Both Charley and my Nampa classmate, Lionel, built hugely successful equine veterinary practices that have now been taken over by veterinarians that they originally hired as associates then taken in as partners. Both of the practices provide specialized veterinary care for their own clients and for many referred to them by other veterinarians.

I am very proud of all of my classmates. They have made significant contributions to society and to the profession. At least six of us ended up in academia, teaching the next generations of veterinarians, Charley was president of the AAEP, the American Association of Equine Practitioners, and another classmate was president of the AVMA, many served at presidents of their local AVMA chapters and went on to more responsible positions at the regional level. All those who went into practice were successful and provided professional and state-of-the-art veterinary care for their patients and their clients. How on earth did we all get so damn old?

When I questioned them about this, none of us think we feel or think differently than we did just out of school. We all have the aches and pains and most of us are gimping around. The revelation is looking in the mirror.

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We stopped in Salinas and spent the afternoon and evening with a veterinary school classmate and his significant other. I’ve known him since 1956 and we’ve probably spent time together less than half a dozen times since we graduated in 1960 but conversation flowed easily enough. He lost his wife to cancer a few years ago so there was empathy for our shared experience, but we didn’t dwell on it.

Several of our veterinary school classmates were Korean War veterans, most of them married, some with children, living in a Veterans Village of Quonset huts and going to school on the GI bill. Sometimes the people, as represented by our government, do something right for everyone.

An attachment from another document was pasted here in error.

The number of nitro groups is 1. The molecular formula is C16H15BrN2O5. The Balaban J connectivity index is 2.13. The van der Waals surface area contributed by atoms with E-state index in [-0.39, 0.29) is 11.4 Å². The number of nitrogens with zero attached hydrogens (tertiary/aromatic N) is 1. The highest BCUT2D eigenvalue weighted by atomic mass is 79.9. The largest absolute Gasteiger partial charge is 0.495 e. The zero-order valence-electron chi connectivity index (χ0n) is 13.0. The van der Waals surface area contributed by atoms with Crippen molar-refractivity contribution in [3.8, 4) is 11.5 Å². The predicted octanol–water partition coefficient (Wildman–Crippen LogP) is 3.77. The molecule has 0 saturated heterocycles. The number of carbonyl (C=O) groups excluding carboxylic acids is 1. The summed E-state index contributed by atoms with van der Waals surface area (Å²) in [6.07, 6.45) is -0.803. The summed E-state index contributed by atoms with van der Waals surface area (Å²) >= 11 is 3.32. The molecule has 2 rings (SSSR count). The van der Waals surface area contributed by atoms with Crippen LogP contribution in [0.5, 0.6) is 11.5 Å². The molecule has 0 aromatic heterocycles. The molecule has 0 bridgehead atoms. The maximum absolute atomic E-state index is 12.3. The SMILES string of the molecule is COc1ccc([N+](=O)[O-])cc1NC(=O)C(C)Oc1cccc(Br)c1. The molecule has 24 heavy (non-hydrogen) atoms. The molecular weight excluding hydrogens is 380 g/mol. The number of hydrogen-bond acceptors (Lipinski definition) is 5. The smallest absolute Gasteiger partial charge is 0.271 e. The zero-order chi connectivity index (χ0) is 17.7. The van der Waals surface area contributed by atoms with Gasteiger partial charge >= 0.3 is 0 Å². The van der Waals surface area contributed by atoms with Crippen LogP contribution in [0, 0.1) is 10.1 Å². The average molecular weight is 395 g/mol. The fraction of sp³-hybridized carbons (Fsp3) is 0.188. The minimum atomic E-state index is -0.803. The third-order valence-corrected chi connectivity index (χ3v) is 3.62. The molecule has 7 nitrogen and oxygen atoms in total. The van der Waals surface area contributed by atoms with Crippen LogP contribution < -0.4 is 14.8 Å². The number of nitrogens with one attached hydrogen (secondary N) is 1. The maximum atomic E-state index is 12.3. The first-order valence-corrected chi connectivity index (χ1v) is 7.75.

In those days not only the students were close, the wives formed an auxiliary group and made close friends amongst the other wives. Shared experiences in difficult financial times but with a better future in the offing.

Many of those wives remained close, kept in touch over the years. My experience is that the female of our species is much more efficient, determined and relentless in that pursuit. When we had our fiftieth year class reunion the widow of one of our classmates attended to be with old friends. Two lonely, still grieving people met again and made a connection. They found common interests and now spend some of the year at her home in Nebraska and some of it at his in Salinas California, interspersed with travel for pleasure and enlightenment. I would call them a cute couple but that’s too cloy. They are comfortable together, not afraid to talk and reminisce about their prior lives with their well-loved spouses. Their children and grandchildren are all happy that the couple found each other. They look good, they now look younger than me, and I wish them long and happy times together.

Wolfe and Steinbeck had it correct though, you can’t go back and resume a past life, a past home, a past friendship. As our lives progress we create new lives, new homes, new friendships and the people of our past cannot relate, nor can we relate to their changes.

The three of us talked of our families and listened politely, but with wandering interest, to the achievements of our offspring. After an uninterrupted six hours of sleep in Frog we continued our conversation over breakfast, but I was on a schedule for this part of my journey. My son and his family had set aside time for me in their hectic life and I had to get down the road. Goodbyes come easier for me now, not so important as they once were. Perhaps we will spend time together again before our time is up, perhaps not. If we do find our lives come together again we will pick up comfortably but will be careful to make our time together short enough so the desire to meet, and talk, and catch-up remains.